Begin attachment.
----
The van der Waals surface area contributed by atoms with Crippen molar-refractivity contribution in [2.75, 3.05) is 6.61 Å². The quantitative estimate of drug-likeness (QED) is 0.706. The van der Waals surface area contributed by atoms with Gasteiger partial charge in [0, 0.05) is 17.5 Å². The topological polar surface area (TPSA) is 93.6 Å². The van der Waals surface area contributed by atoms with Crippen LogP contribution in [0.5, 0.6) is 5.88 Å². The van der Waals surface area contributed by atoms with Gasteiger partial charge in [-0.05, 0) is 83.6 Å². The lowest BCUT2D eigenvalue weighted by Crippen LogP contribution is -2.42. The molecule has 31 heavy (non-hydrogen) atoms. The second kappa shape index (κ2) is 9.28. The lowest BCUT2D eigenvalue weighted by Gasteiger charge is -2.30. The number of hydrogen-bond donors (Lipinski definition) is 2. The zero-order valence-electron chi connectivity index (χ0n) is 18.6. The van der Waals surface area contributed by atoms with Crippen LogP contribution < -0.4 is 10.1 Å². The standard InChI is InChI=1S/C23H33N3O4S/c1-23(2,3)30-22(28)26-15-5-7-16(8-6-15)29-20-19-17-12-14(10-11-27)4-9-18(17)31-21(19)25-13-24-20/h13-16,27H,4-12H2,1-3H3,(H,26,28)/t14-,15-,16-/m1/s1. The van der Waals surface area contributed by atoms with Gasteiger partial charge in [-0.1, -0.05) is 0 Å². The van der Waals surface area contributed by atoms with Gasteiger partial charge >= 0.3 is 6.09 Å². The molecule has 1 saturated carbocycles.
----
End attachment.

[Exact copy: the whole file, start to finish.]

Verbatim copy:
The van der Waals surface area contributed by atoms with Crippen molar-refractivity contribution in [2.75, 3.05) is 6.61 Å². The quantitative estimate of drug-likeness (QED) is 0.706. The van der Waals surface area contributed by atoms with Gasteiger partial charge in [0, 0.05) is 17.5 Å². The topological polar surface area (TPSA) is 93.6 Å². The van der Waals surface area contributed by atoms with Crippen LogP contribution in [0.5, 0.6) is 5.88 Å². The van der Waals surface area contributed by atoms with Gasteiger partial charge in [-0.05, 0) is 83.6 Å². The lowest BCUT2D eigenvalue weighted by Crippen LogP contribution is -2.42. The molecule has 31 heavy (non-hydrogen) atoms. The second kappa shape index (κ2) is 9.28. The lowest BCUT2D eigenvalue weighted by Gasteiger charge is -2.30. The number of hydrogen-bond donors (Lipinski definition) is 2. The zero-order valence-electron chi connectivity index (χ0n) is 18.6. The van der Waals surface area contributed by atoms with Crippen LogP contribution < -0.4 is 10.1 Å². The standard InChI is InChI=1S/C23H33N3O4S/c1-23(2,3)30-22(28)26-15-5-7-16(8-6-15)29-20-19-17-12-14(10-11-27)4-9-18(17)31-21(19)25-13-24-20/h13-16,27H,4-12H2,1-3H3,(H,26,28)/t14-,15-,16-/m1/s1. The van der Waals surface area contributed by atoms with Gasteiger partial charge in [-0.1, -0.05) is 0 Å². The van der Waals surface area contributed by atoms with Gasteiger partial charge >= 0.3 is 6.09 Å². The molecule has 1 saturated carbocycles.